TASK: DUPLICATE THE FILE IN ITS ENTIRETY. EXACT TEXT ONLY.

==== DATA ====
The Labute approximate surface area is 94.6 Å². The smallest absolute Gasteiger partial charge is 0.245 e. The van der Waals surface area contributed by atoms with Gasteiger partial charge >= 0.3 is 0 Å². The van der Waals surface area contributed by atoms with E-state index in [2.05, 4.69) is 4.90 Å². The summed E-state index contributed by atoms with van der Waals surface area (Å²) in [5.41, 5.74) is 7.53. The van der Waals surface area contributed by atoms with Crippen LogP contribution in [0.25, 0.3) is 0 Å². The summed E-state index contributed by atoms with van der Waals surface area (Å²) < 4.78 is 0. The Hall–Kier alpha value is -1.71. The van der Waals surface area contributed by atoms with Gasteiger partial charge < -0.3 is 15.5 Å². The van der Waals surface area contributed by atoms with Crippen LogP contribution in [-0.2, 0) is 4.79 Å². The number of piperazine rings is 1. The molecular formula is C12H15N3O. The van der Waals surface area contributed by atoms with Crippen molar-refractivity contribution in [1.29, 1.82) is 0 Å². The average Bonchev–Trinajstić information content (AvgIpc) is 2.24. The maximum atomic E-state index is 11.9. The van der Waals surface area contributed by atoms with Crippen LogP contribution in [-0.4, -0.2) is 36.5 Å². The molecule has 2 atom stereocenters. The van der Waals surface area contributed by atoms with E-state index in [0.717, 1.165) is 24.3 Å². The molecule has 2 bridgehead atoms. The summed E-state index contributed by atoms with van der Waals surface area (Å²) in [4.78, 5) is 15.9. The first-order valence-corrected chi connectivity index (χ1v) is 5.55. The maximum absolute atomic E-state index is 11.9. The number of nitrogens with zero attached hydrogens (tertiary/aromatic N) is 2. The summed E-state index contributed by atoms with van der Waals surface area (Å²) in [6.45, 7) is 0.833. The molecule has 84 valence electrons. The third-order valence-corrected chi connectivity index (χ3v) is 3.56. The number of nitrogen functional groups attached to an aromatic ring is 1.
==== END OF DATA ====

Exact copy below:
The Labute approximate surface area is 94.6 Å². The smallest absolute Gasteiger partial charge is 0.245 e. The van der Waals surface area contributed by atoms with Gasteiger partial charge >= 0.3 is 0 Å². The van der Waals surface area contributed by atoms with E-state index in [2.05, 4.69) is 4.90 Å². The summed E-state index contributed by atoms with van der Waals surface area (Å²) in [5.41, 5.74) is 7.53. The van der Waals surface area contributed by atoms with Crippen LogP contribution in [0.25, 0.3) is 0 Å². The summed E-state index contributed by atoms with van der Waals surface area (Å²) < 4.78 is 0. The Hall–Kier alpha value is -1.71. The van der Waals surface area contributed by atoms with Gasteiger partial charge < -0.3 is 15.5 Å². The van der Waals surface area contributed by atoms with Crippen LogP contribution in [-0.2, 0) is 4.79 Å². The number of piperazine rings is 1. The molecular formula is C12H15N3O. The van der Waals surface area contributed by atoms with Crippen molar-refractivity contribution in [1.29, 1.82) is 0 Å². The average Bonchev–Trinajstić information content (AvgIpc) is 2.24. The maximum atomic E-state index is 11.9. The van der Waals surface area contributed by atoms with Crippen LogP contribution in [-0.4, -0.2) is 36.5 Å². The molecule has 2 atom stereocenters. The van der Waals surface area contributed by atoms with E-state index in [0.717, 1.165) is 24.3 Å². The molecule has 2 bridgehead atoms. The summed E-state index contributed by atoms with van der Waals surface area (Å²) in [4.78, 5) is 15.9. The first-order valence-corrected chi connectivity index (χ1v) is 5.55. The maximum absolute atomic E-state index is 11.9. The number of nitrogens with zero attached hydrogens (tertiary/aromatic N) is 2. The summed E-state index contributed by atoms with van der Waals surface area (Å²) in [6.45, 7) is 0.833. The molecule has 84 valence electrons. The third-order valence-corrected chi connectivity index (χ3v) is 3.56. The number of nitrogen functional groups attached to an aromatic ring is 1.